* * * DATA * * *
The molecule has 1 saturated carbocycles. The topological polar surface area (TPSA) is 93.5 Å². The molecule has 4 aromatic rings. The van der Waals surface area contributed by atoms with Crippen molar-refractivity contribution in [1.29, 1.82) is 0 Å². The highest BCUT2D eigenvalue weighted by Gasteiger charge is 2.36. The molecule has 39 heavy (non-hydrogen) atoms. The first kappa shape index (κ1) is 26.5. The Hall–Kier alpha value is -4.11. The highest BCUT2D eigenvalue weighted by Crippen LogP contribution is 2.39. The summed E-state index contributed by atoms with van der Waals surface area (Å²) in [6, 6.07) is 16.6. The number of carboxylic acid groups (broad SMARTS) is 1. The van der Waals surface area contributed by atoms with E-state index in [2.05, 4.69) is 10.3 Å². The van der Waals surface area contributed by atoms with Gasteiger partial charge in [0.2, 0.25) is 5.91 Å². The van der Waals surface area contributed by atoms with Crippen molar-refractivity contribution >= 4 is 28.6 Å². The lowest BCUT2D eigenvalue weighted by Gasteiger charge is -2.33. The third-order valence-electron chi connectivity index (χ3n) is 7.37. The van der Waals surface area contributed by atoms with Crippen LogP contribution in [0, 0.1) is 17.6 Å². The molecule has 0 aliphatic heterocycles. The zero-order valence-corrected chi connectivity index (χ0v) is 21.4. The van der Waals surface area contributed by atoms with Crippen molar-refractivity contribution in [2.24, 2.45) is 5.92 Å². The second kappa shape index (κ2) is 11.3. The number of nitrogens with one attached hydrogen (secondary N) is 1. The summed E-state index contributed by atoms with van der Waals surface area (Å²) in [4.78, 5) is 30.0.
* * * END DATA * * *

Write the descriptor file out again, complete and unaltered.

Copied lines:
The molecule has 1 saturated carbocycles. The topological polar surface area (TPSA) is 93.5 Å². The molecule has 4 aromatic rings. The van der Waals surface area contributed by atoms with Crippen molar-refractivity contribution in [1.29, 1.82) is 0 Å². The highest BCUT2D eigenvalue weighted by Gasteiger charge is 2.36. The molecule has 39 heavy (non-hydrogen) atoms. The first kappa shape index (κ1) is 26.5. The Hall–Kier alpha value is -4.11. The highest BCUT2D eigenvalue weighted by Crippen LogP contribution is 2.39. The summed E-state index contributed by atoms with van der Waals surface area (Å²) in [6, 6.07) is 16.6. The number of carboxylic acid groups (broad SMARTS) is 1. The van der Waals surface area contributed by atoms with E-state index in [2.05, 4.69) is 10.3 Å². The van der Waals surface area contributed by atoms with Gasteiger partial charge in [0.2, 0.25) is 5.91 Å². The van der Waals surface area contributed by atoms with Crippen molar-refractivity contribution >= 4 is 28.6 Å². The lowest BCUT2D eigenvalue weighted by Gasteiger charge is -2.33. The third-order valence-electron chi connectivity index (χ3n) is 7.37. The van der Waals surface area contributed by atoms with Crippen LogP contribution in [0, 0.1) is 17.6 Å². The molecule has 0 aliphatic heterocycles. The zero-order valence-corrected chi connectivity index (χ0v) is 21.4. The van der Waals surface area contributed by atoms with Crippen molar-refractivity contribution in [2.24, 2.45) is 5.92 Å². The second kappa shape index (κ2) is 11.3. The number of nitrogens with one attached hydrogen (secondary N) is 1. The summed E-state index contributed by atoms with van der Waals surface area (Å²) in [4.78, 5) is 30.0.